There are two alternative mechanisms, elucidating the reciprocal relationship between self-efficacy and social support when explaining health outcomes: self-efficacy beliefs may operate as the establisher of social support (the cultivation model) or social support may enable the formation of self-efficacy beliefs (the enabling model).
In line with the cultivation hypothesis, it was tested if self-efficacy (measured in parents and children) would indirectly predict parental and child moderate-to-vigorous physical activity (MVPA), via the mediator, social support (parent-provided, child-received). In line with the enabling hypothesis, it was tested if social support would predict MVPA indirectly, via the mediator, self-efficacy.
A total of 879 parent–child dyads (1758 individuals; 52.4% girls, aged 5–11 years old, 83.2% mothers) provided self-reports at the baseline (T1) and the 7- to 8-month follow-up (T2). Body weight and height were measured objectively. Manifest path analyses were performed, controlling for the baseline levels of the mediator and dependent variables.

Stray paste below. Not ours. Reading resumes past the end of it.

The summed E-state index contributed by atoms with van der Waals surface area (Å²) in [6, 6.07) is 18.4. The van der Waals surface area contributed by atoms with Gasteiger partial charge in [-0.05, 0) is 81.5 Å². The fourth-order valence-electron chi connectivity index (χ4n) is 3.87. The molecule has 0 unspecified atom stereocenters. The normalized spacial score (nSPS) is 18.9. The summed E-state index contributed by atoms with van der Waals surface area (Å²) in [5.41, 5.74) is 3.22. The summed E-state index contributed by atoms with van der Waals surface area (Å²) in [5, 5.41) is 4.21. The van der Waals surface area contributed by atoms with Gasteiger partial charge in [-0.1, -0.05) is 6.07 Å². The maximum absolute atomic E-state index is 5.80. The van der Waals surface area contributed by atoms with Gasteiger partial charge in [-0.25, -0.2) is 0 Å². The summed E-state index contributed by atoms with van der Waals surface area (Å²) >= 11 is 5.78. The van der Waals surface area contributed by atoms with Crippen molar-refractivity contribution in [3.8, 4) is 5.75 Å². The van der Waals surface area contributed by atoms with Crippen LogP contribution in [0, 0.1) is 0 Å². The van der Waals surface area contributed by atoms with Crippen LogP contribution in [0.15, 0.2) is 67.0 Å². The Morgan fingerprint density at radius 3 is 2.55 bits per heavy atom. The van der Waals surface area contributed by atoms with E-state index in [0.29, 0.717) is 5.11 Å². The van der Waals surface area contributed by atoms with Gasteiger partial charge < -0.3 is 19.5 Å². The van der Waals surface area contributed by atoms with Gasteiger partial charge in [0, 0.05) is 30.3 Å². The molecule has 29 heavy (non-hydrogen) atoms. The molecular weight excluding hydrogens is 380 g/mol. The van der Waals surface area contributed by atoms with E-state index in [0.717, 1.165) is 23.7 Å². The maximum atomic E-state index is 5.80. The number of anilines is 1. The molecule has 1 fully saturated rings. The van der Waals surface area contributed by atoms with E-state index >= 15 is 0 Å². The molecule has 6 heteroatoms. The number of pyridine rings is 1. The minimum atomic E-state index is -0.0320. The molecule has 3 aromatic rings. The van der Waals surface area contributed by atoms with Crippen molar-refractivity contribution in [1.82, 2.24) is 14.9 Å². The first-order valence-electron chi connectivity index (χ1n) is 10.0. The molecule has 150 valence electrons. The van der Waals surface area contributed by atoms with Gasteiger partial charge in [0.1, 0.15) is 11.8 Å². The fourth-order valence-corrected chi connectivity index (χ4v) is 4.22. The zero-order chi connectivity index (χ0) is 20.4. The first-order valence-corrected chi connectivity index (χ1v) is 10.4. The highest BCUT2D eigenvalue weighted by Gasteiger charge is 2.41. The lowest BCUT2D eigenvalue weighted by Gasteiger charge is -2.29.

A similar number of significant simple indirect effects was found for the cultivation and the enabling model. Across the models, the indirect effects followed similar patterns: (a) within-individual indirect effects in children; (b) across-individual indirect effects, with the independent variable measured in children and the mediator/dependent variables measured in parents (e.g., child self-efficacy predicted parental support provision and, indirectly, parental MVPA); (c) across-individual indirect effects, accounting for self-efficacy and MVPA measured in children, combined with parental reports of social support.
The findings provide support for both cultivation and enabling models in the context of MVPA among parent–child dyads.